How prepared is your region for winter weather? How well do residents in your community drive on icy roads? Snow storms take more time to recuperate from in the south, because they have less snow removal equipment. If you live in that region, prepare for many schools and businesses to be closed for days.

2. Build a preparedness kit.

I update my kit every year. FEMA offers an excellent list of recommended items to include. The key is ensuring you and your family can survive without power for at least three days. Of course, the best way to prepare for that contingency is by having a home standby generator. If you don’t already have one. I recommend checking out the Cummins QuietConnect series of home generators. 

Also, keep a preparedness kit in your car! I never leave the house without my water bottle, cell phone, hand sanitizer and umbrella. I keep other important items such as a flashlight, blanket, first aid kit, granola bars, ice scraper/snow brush, shovel, windshield washer fluid and cell phone charger in my car as well.  Make sure your tires are in good shape, you have at least a half tank of gas and your car is good running condition.

3. Start a conversation with your family, neighbors and employer.

Do you have a plan – including a plan for your family and pets? Would any of your elderly or special needs neighbors need help if they lost power? Does your employer expect you to be at work during a winter storm?  

4. Don’t overexert yourself when outdoors in the cold weather.

The American Heart Association says the strenuous activity of shoveling snow can take a toll on your body and can actually increase your chances of having a heart attack. While you may think you’re OK, someone you know may not be. Take an American Red Cross CPR/First Aid/AED course to learn life-saving skills! Pet CPR courses are also available in some areas.  

Preparedness is power. Don’t be left out in the cold during the next winter storm.

blair claflin director of sustainability communications

Blair Claflin

Blair Claflin is the Director of Sustainability Communications for Cummins Inc. Blair joined the Company in 2008 as the Diversity Communications Director. Blair comes from a newspaper background. He worked previously for the Indianapolis Star (2002-2008) and for the Des Moines Register (1997-2002) prior to that. blair.claflin@cummins.com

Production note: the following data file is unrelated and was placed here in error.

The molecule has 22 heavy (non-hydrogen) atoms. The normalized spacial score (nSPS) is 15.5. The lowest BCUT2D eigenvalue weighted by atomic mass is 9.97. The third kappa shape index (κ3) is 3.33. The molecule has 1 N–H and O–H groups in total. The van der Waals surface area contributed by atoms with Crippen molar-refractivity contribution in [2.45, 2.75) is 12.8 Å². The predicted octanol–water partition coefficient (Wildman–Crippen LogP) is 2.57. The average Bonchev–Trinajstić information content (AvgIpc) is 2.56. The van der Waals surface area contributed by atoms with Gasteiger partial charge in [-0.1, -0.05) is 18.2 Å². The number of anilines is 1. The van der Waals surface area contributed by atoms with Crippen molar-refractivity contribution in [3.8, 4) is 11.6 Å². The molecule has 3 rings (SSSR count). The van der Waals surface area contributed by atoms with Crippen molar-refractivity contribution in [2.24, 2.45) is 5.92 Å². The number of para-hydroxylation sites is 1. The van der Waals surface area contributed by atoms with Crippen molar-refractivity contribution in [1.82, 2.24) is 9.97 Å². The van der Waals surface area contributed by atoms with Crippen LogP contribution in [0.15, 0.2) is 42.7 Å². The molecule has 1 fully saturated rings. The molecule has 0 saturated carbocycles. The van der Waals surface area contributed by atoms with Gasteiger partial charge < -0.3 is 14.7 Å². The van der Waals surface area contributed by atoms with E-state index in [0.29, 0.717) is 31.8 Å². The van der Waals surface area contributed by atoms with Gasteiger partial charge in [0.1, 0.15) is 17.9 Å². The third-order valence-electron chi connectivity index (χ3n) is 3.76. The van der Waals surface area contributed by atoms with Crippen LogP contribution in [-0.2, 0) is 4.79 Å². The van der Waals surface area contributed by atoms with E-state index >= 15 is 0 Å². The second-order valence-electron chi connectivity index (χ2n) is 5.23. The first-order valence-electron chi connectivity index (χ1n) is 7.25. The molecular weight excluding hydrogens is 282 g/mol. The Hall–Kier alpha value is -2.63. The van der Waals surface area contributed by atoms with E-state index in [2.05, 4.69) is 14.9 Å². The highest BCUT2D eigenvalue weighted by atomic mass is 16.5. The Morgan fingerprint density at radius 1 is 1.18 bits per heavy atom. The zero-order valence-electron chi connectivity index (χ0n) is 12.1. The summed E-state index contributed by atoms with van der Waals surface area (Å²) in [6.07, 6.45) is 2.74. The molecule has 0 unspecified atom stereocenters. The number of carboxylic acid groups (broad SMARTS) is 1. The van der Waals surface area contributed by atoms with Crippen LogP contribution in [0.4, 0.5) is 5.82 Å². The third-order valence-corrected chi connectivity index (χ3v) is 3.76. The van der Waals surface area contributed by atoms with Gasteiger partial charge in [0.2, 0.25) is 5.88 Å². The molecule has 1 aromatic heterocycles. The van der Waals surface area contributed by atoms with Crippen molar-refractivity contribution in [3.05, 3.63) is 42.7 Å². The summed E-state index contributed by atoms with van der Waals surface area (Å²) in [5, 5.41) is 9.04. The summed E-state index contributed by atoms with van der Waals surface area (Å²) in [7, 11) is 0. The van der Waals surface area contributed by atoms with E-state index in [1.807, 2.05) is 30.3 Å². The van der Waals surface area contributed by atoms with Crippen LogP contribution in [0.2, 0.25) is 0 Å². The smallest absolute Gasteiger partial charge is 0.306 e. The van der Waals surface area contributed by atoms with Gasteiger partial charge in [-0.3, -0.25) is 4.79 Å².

Cummins Hero Spotlight: Pastor Robert Wiggins

This month, we salute Pastor Robert Wiggins as a Cummins Hero. Nominated through our HERO program, Pastor Wiggins routinely goes above and beyond the call of duty for his Colorado Springs, Colorado flock. 

Photo of Pastor WigginsWhen not delivering sermons, Pastor Wiggins can be found nurturing one of his many community betterment efforts. As his nominator put it, Pastor Wiggins teaches children how to be good stewards and good citizens.

Pastor Wiggins engages the children of his congregation in learning how to garden, raise animals and, most importantly, how to assist the underserved in their communities. Among his many community initiatives, he spearheaded an effort called “Blessings in a Backpack” to help provide meals for local students. He also runs an 1,800 square foot nonprofit backyard farm, growing 53 different varieties of vegetables to provide fresh, organic produce at very low or no cost to families in need. 

Pastor Wiggins has devoted his time, energy and life to the community, providing not only accessible, low-cost food, but also gardening classes and counseling to those who need it. He’s an inspiration to his parishioners and the community at large, inspiring them to, “do more, love deeper, serve longer, and do so with a passion for helping others.”  


Nominate Your Hero Today
Real heroes are all around us, making the world a better place each day. They come in all shapes and sizes and from every walk of life. And the thing is, most heroes don’t even think of themselves that way.

At Cummins, we’d like to change all that, but we need your help to do it.

If you know someone like Pastor Wiggins, who goes above and beyond to improve the community or the lives of others, take a few minutes to tell us all about them. Learn more and fill out a nomination form by visiting https://homegenerators.cummins.com/nominate-a-hero

blair claflin director of sustainability communications

Blair Claflin

Blair Claflin is the Director of Sustainability Communications for Cummins Inc. Blair joined the Company in 2008 as the Diversity Communications Director. Blair comes from a newspaper background. He worked previously for the Indianapolis Star (2002-2008) and for the Des Moines Register (1997-2002) prior to that. blair.claflin@cummins.com

New Cummins Generator Models Ready for Winter Season

New 125 kW and 150 kW generators run on natural gas and are able to operate in the face of temperatures well below 0°F and winds of up to 180 mph.